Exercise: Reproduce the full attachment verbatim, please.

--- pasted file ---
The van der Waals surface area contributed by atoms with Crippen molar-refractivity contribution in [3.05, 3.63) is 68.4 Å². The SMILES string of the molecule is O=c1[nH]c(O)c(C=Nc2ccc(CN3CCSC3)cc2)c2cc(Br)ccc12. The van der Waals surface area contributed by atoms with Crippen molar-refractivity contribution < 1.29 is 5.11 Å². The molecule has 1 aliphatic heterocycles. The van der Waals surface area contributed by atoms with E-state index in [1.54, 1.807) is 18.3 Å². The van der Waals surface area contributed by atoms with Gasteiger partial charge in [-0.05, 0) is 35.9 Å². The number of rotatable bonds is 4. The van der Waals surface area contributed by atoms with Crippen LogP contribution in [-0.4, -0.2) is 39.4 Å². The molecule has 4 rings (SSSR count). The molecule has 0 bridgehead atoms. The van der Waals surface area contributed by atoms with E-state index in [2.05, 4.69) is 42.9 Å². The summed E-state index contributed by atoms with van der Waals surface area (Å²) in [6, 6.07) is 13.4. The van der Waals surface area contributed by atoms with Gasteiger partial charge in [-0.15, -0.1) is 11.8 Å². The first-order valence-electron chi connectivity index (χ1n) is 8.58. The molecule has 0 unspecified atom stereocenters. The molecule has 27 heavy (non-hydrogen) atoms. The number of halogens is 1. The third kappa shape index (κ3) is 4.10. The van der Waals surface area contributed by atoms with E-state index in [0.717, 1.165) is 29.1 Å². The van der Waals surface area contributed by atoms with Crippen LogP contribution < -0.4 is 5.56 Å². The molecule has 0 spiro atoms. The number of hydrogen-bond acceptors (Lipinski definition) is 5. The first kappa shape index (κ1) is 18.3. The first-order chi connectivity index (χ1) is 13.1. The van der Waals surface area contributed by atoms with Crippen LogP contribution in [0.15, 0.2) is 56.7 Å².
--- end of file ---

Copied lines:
The van der Waals surface area contributed by atoms with Crippen molar-refractivity contribution in [3.05, 3.63) is 68.4 Å². The SMILES string of the molecule is O=c1[nH]c(O)c(C=Nc2ccc(CN3CCSC3)cc2)c2cc(Br)ccc12. The van der Waals surface area contributed by atoms with Crippen molar-refractivity contribution < 1.29 is 5.11 Å². The molecule has 1 aliphatic heterocycles. The van der Waals surface area contributed by atoms with E-state index in [1.54, 1.807) is 18.3 Å². The van der Waals surface area contributed by atoms with Gasteiger partial charge in [-0.05, 0) is 35.9 Å². The number of rotatable bonds is 4. The van der Waals surface area contributed by atoms with Crippen LogP contribution in [-0.4, -0.2) is 39.4 Å². The molecule has 4 rings (SSSR count). The molecule has 0 bridgehead atoms. The van der Waals surface area contributed by atoms with E-state index in [2.05, 4.69) is 42.9 Å². The summed E-state index contributed by atoms with van der Waals surface area (Å²) in [6, 6.07) is 13.4. The van der Waals surface area contributed by atoms with Gasteiger partial charge in [-0.15, -0.1) is 11.8 Å². The first-order valence-electron chi connectivity index (χ1n) is 8.58. The molecule has 0 unspecified atom stereocenters. The molecule has 27 heavy (non-hydrogen) atoms. The number of halogens is 1. The third kappa shape index (κ3) is 4.10. The van der Waals surface area contributed by atoms with E-state index in [0.717, 1.165) is 29.1 Å². The van der Waals surface area contributed by atoms with Crippen LogP contribution < -0.4 is 5.56 Å². The molecule has 0 spiro atoms. The number of hydrogen-bond acceptors (Lipinski definition) is 5. The first kappa shape index (κ1) is 18.3. The first-order chi connectivity index (χ1) is 13.1. The van der Waals surface area contributed by atoms with Crippen LogP contribution in [0.15, 0.2) is 56.7 Å².